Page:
Nixon's Resignation: 40 Years Later

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For those who lived through it, Watergate remains a nightmare, more or less vividly remembered—the details gets fuzzy, the exact sequence is obscure, but the fear is just as real. (Just notice Woodward and Bernstein's conflicting recollections, in Politico Playbook, of what they ate while watching Nixon's resignation speech.) For those who are younger, the saga seems hard to grasp, a little slapstick, a little scary, hardly believable.

Schlesinger's 1973 essay speaks to both groups from the distance of 41 years. For the battle-scarred survivors, it's worth recalling the good that came out of the horror. "Watergate is potentially the best thing to have happened to the presidency in a long time," Schlesinger wrote. "If the trails are followed to their end, many, many years will pass before another White House staff dares take the liberties with the Constitution and the laws the Nixon White House has taken." And for those who believe it couldn't happen again, not here, Schlesinger offers caution.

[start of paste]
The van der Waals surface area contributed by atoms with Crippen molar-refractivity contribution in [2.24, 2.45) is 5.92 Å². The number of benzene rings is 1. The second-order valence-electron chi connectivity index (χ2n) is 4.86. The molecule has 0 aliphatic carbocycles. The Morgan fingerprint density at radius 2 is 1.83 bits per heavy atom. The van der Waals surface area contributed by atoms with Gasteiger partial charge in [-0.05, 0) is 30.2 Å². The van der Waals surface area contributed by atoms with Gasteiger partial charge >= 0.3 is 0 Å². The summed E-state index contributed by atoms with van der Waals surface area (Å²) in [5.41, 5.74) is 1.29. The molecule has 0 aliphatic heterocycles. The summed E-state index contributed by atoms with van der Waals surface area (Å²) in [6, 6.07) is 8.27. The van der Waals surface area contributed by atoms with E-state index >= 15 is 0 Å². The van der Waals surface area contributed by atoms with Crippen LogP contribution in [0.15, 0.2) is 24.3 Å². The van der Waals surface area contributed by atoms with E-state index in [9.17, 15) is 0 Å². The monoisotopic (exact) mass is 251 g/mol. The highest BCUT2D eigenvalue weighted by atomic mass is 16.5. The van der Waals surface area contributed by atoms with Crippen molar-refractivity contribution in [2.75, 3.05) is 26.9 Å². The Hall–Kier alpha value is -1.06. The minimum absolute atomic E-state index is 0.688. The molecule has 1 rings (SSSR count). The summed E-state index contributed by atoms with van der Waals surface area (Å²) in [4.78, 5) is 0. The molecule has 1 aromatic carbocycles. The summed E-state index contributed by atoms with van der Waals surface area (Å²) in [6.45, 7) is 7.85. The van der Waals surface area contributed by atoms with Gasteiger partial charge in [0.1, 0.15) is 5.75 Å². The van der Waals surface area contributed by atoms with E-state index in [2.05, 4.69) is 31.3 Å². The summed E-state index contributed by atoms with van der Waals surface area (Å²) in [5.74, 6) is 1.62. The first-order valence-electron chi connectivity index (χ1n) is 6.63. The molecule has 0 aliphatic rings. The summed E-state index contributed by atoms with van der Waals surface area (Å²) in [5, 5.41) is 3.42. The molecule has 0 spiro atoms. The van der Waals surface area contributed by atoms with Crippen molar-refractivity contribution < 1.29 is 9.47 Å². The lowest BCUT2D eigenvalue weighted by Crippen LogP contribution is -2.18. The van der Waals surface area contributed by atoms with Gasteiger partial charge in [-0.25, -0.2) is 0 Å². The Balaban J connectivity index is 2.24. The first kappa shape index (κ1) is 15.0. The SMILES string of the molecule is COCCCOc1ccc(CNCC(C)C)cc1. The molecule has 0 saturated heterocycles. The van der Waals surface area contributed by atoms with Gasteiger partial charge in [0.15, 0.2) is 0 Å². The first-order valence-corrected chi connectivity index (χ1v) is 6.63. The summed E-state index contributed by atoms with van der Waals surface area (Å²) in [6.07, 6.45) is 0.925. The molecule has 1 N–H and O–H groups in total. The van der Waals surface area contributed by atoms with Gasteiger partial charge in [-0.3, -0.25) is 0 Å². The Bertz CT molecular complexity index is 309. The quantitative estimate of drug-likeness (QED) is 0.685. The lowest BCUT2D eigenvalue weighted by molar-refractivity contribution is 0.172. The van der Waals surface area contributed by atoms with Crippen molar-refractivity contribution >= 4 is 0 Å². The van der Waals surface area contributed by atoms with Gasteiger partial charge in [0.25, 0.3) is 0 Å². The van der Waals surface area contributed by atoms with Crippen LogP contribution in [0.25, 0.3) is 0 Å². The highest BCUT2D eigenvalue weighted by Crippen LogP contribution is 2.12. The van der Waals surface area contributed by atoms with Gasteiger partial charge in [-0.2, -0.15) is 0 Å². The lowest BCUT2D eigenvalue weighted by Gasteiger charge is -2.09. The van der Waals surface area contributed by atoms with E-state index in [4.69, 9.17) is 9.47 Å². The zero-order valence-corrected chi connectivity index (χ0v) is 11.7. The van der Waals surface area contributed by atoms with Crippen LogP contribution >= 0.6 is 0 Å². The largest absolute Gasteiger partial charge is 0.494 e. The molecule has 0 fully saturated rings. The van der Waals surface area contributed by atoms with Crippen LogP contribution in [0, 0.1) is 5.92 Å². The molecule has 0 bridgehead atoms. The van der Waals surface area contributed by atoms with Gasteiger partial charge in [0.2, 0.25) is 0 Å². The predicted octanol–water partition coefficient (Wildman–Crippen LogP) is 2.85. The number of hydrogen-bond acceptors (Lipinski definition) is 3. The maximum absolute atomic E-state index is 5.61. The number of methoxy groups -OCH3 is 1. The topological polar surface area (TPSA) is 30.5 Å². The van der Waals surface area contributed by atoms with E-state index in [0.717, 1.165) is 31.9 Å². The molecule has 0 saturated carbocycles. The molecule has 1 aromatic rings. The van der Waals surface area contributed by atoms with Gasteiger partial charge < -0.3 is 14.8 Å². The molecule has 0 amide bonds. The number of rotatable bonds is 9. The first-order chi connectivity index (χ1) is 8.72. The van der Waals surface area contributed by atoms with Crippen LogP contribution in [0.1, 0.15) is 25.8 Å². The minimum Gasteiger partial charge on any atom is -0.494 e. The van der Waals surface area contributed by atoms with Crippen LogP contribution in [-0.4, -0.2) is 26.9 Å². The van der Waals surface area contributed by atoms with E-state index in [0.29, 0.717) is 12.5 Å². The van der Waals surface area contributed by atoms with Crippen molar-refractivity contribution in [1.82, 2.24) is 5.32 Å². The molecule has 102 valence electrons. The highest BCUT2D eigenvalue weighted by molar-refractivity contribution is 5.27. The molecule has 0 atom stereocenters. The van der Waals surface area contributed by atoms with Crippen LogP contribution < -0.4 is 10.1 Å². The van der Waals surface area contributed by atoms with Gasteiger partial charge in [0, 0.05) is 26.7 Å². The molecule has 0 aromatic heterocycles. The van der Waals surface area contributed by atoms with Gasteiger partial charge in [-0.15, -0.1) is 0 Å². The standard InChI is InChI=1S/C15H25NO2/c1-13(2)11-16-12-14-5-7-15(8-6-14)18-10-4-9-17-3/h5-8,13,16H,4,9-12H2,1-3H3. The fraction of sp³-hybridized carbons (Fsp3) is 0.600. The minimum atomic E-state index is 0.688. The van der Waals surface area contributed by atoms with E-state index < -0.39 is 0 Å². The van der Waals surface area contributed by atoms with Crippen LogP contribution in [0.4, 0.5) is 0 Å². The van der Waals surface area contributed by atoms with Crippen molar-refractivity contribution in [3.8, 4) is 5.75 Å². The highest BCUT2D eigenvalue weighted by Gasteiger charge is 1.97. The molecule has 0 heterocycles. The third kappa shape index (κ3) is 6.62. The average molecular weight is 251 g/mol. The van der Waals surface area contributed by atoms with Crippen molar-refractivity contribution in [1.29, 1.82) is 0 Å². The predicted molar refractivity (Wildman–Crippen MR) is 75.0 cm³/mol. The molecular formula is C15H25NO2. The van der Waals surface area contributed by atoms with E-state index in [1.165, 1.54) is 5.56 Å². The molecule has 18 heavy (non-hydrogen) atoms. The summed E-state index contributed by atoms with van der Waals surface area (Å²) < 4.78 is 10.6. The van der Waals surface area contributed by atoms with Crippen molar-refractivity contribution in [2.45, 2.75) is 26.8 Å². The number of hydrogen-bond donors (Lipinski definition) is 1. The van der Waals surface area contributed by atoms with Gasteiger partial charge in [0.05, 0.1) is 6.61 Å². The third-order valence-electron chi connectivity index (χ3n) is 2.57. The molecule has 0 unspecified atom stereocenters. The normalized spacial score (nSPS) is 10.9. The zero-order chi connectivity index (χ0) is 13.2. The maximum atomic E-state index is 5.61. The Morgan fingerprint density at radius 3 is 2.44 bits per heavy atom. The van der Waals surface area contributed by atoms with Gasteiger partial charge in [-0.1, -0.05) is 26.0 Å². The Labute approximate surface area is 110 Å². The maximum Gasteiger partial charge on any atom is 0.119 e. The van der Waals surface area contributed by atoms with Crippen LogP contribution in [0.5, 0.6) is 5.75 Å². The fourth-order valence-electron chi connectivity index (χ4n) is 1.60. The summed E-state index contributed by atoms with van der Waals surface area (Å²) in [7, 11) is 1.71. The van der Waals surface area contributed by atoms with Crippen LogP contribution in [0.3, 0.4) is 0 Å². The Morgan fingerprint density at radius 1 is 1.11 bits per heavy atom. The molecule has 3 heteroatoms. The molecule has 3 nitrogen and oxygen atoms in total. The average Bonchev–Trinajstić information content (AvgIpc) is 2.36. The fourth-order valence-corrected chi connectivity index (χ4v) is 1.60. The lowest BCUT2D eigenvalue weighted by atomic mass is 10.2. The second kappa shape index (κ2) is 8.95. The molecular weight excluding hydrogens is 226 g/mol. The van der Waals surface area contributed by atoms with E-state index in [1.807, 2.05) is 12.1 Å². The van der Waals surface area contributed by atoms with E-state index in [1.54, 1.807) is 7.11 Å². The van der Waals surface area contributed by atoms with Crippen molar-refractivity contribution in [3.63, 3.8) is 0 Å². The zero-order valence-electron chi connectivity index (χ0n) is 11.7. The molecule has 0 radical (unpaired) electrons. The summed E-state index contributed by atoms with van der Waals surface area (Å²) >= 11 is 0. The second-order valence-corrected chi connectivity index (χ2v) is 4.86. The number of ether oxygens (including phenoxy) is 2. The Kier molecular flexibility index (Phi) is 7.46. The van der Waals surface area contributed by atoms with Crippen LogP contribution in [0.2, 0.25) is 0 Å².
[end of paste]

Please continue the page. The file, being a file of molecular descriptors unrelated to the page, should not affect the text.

Corruption appears to visit the White House in fifty-year cycles. This suggests that exposure and retribution inoculate the presidency against its latent criminal impulses for about half a century. Around the year 2023 the American people will be well advised to go on the alert and start nailing down everything in sight.

We all might be wise to mark our calendars.

Presented by

David A. Graham is a senior associate editor at The Atlantic, where he oversees the Politics Channel. He previously reported for Newsweek, The Wall Street Journal, and The National.

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